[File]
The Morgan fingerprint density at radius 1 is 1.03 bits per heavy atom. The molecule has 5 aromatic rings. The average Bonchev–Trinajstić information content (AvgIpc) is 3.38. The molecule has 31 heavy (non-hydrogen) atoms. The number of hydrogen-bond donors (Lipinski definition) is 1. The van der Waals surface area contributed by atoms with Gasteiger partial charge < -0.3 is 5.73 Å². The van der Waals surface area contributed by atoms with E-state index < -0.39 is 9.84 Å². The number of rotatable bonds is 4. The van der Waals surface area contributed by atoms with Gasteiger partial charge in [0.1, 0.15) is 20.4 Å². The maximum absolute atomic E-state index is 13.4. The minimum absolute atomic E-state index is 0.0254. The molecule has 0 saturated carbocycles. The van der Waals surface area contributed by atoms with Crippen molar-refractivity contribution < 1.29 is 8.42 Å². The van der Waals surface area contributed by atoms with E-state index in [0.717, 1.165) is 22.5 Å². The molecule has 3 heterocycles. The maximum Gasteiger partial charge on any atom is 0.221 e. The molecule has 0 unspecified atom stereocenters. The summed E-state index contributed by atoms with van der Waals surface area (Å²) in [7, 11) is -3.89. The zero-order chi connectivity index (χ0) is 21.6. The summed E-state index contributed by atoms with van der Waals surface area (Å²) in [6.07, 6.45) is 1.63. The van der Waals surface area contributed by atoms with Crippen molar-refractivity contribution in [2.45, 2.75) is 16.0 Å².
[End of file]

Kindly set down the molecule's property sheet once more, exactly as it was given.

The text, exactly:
The Morgan fingerprint density at radius 1 is 1.03 bits per heavy atom. The molecule has 5 aromatic rings. The average Bonchev–Trinajstić information content (AvgIpc) is 3.38. The molecule has 31 heavy (non-hydrogen) atoms. The number of hydrogen-bond donors (Lipinski definition) is 1. The van der Waals surface area contributed by atoms with Gasteiger partial charge < -0.3 is 5.73 Å². The van der Waals surface area contributed by atoms with E-state index < -0.39 is 9.84 Å². The number of rotatable bonds is 4. The van der Waals surface area contributed by atoms with Gasteiger partial charge in [0.1, 0.15) is 20.4 Å². The maximum absolute atomic E-state index is 13.4. The minimum absolute atomic E-state index is 0.0254. The molecule has 0 saturated carbocycles. The van der Waals surface area contributed by atoms with Crippen molar-refractivity contribution < 1.29 is 8.42 Å². The van der Waals surface area contributed by atoms with E-state index in [0.717, 1.165) is 22.5 Å². The molecule has 3 heterocycles. The maximum Gasteiger partial charge on any atom is 0.221 e. The molecule has 0 unspecified atom stereocenters. The summed E-state index contributed by atoms with van der Waals surface area (Å²) in [7, 11) is -3.89. The zero-order chi connectivity index (χ0) is 21.6. The summed E-state index contributed by atoms with van der Waals surface area (Å²) in [6.07, 6.45) is 1.63. The van der Waals surface area contributed by atoms with Crippen molar-refractivity contribution in [2.45, 2.75) is 16.0 Å².